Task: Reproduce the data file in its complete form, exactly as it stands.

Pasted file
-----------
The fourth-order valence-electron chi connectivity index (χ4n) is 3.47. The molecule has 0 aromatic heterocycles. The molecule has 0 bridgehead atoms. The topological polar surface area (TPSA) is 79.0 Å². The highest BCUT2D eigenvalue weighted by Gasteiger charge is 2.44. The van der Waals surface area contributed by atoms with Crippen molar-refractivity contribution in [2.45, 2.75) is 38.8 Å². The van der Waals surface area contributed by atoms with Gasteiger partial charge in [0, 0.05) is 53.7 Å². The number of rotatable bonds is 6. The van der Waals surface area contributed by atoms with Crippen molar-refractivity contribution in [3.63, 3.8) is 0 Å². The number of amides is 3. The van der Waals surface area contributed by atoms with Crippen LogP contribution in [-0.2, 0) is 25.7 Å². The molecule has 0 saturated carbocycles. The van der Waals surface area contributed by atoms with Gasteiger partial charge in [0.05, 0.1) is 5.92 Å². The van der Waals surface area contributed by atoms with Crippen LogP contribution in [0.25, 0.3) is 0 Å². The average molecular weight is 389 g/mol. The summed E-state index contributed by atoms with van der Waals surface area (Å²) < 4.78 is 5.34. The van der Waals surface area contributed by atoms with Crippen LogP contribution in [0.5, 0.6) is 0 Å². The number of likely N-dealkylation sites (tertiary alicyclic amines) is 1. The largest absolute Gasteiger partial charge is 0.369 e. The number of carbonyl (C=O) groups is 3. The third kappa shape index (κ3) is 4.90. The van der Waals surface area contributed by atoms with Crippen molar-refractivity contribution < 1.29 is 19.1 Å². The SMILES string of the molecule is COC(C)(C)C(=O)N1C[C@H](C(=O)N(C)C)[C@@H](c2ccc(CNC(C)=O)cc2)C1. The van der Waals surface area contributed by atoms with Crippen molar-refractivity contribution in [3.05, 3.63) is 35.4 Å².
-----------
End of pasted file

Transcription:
The fourth-order valence-electron chi connectivity index (χ4n) is 3.47. The molecule has 0 aromatic heterocycles. The molecule has 0 bridgehead atoms. The topological polar surface area (TPSA) is 79.0 Å². The highest BCUT2D eigenvalue weighted by Gasteiger charge is 2.44. The van der Waals surface area contributed by atoms with Crippen molar-refractivity contribution in [2.45, 2.75) is 38.8 Å². The van der Waals surface area contributed by atoms with Gasteiger partial charge in [0, 0.05) is 53.7 Å². The number of rotatable bonds is 6. The van der Waals surface area contributed by atoms with Crippen molar-refractivity contribution in [3.63, 3.8) is 0 Å². The number of amides is 3. The van der Waals surface area contributed by atoms with Crippen LogP contribution in [-0.2, 0) is 25.7 Å². The molecule has 0 saturated carbocycles. The van der Waals surface area contributed by atoms with Gasteiger partial charge in [0.05, 0.1) is 5.92 Å². The van der Waals surface area contributed by atoms with Crippen LogP contribution in [0.25, 0.3) is 0 Å². The average molecular weight is 389 g/mol. The summed E-state index contributed by atoms with van der Waals surface area (Å²) < 4.78 is 5.34. The van der Waals surface area contributed by atoms with Crippen LogP contribution in [0.5, 0.6) is 0 Å². The number of likely N-dealkylation sites (tertiary alicyclic amines) is 1. The largest absolute Gasteiger partial charge is 0.369 e. The number of carbonyl (C=O) groups is 3. The third kappa shape index (κ3) is 4.90. The van der Waals surface area contributed by atoms with Crippen molar-refractivity contribution < 1.29 is 19.1 Å². The SMILES string of the molecule is COC(C)(C)C(=O)N1C[C@H](C(=O)N(C)C)[C@@H](c2ccc(CNC(C)=O)cc2)C1. The van der Waals surface area contributed by atoms with Crippen molar-refractivity contribution in [3.05, 3.63) is 35.4 Å².